The truth of that statement is simply a matter of perception. For it to be true, you would have to assume that neither Windows Vista nor Office 2007 are innovative products, and you’d be dead wrong. In fact, I’ve written quite a few pieces for APC on how Office 2007 is so radically different that companies are facing considerable retraining costs before the benefits start flowing in. Yes, the new UI for Office is a great improvement over the cluttered mess that is in previous versions of Office, but then, everybody has learned the old interface of Office -- this round of innovation by Microsoft actually makes it quite difficult for an organisation to adopt.
Perhaps the reason Vista and Office 2007 are not perceived as "innovative" for home users is that the areas (under the hood) where Microsoft has truly innovated are simply not that exciting. What home users see is a flashy new semi-transparent user interface - ho hum.
A new “ribbon” in Office instead of drop-down menus? Yawn.
But look at it from a different perspective for a moment. Modular OS structure, high levels of stability and granular security policies which no other OS offers? Now you’re talking. 1000 copies across 10 sites please. You can't manage an OS X machine remotely over a network -- there are vendors that offer some level of manageability for Mac, but it's all expensive third-party stuff that Microsoft includes for free.
Microsoft vs Apple
The fact is that when you compare Microsoft and Apple, you’re not comparing like with like.
Being a company fortunate enough to have a popular product implies a level of responsibility to past, present and future customers. The more popular the product, the greater the responsibility. Microsoft has a responsibility to over 90% of home desktop users and even more than that in business markets. Apple doesn’t. Apple can afford to push boundaries which may or may not pay off for them because, quite frankly, who cares? If they get it wrong, who’s it really going to affect? They have that luxury and more power to them. They’re doing a good job and I hope they keep it up.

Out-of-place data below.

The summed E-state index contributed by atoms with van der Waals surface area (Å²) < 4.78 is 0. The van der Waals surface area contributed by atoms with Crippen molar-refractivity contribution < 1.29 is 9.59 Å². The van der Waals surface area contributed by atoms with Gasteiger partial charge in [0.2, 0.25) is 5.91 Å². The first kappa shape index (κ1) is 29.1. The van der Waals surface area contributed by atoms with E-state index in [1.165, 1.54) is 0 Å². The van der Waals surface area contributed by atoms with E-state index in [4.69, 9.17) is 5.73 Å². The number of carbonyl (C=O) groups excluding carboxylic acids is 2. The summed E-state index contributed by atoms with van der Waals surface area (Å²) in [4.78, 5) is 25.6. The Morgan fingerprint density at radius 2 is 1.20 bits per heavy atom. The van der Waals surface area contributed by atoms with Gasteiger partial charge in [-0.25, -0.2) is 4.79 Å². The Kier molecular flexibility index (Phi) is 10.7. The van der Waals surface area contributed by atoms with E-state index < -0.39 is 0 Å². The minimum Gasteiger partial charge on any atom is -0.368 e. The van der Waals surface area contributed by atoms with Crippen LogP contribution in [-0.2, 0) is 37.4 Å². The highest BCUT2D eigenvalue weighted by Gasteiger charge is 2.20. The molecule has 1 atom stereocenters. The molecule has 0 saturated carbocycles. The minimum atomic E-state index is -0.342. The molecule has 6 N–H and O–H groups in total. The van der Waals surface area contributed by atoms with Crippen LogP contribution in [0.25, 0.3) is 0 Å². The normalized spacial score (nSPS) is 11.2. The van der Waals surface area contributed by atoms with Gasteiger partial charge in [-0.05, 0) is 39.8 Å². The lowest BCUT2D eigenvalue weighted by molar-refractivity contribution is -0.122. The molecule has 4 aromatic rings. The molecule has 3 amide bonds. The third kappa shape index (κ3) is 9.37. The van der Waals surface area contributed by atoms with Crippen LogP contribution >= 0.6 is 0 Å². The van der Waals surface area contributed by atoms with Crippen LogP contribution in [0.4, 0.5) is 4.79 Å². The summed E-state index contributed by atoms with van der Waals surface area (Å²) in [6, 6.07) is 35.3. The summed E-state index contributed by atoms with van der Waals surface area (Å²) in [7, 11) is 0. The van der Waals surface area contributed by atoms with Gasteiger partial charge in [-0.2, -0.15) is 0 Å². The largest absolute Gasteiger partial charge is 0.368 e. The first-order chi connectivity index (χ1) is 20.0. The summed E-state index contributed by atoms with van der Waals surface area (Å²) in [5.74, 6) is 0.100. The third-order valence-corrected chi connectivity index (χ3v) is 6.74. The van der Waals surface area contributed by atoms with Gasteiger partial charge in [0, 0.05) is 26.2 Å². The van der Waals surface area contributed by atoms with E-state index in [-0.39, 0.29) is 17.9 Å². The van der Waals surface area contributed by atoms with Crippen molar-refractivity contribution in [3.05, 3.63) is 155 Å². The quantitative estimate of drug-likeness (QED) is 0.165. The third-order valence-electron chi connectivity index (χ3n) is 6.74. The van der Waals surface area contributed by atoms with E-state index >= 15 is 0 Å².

In comparison, Microsoft’s decisions have implications on a global scale and its innovations have to be in accordance with that reality.
That’s not to say that Microsoft innovation is crippled by compromise, lethargy or inertia, but rather that it innovates in areas where it really, really matters, rather than what’s simply going to be a popular money-spinner.
Yes, they throw money into plenty of other areas too - Zune, Xbox/Xbox360, gaming, hardware. Some of it’s good and some not so good, but just because you might think that Microsoft doesn’t do as good a job at search engines as Google, develop better MP3 players than Apple or gaming consoles than Sony, why should Microsoft keep out of those markets altogether? And why is it indicative of their imminent decline?
That’s a type of brand-loyal elitist blinkered arrogance which seems to be increasingly accepted but is actually quite nauseating.
When you watch Steve Jobs and Bill Gates speaking together, you’re not looking at men whose respective companies are slugging it out in the same weight division. If Jobs says that “…the era of the PC is largely over”, whose interests do you think he’s serving by making that statement? Yours? The IT industry’s? Don’t be naïve.
We're in the post-PC era? Not a chance.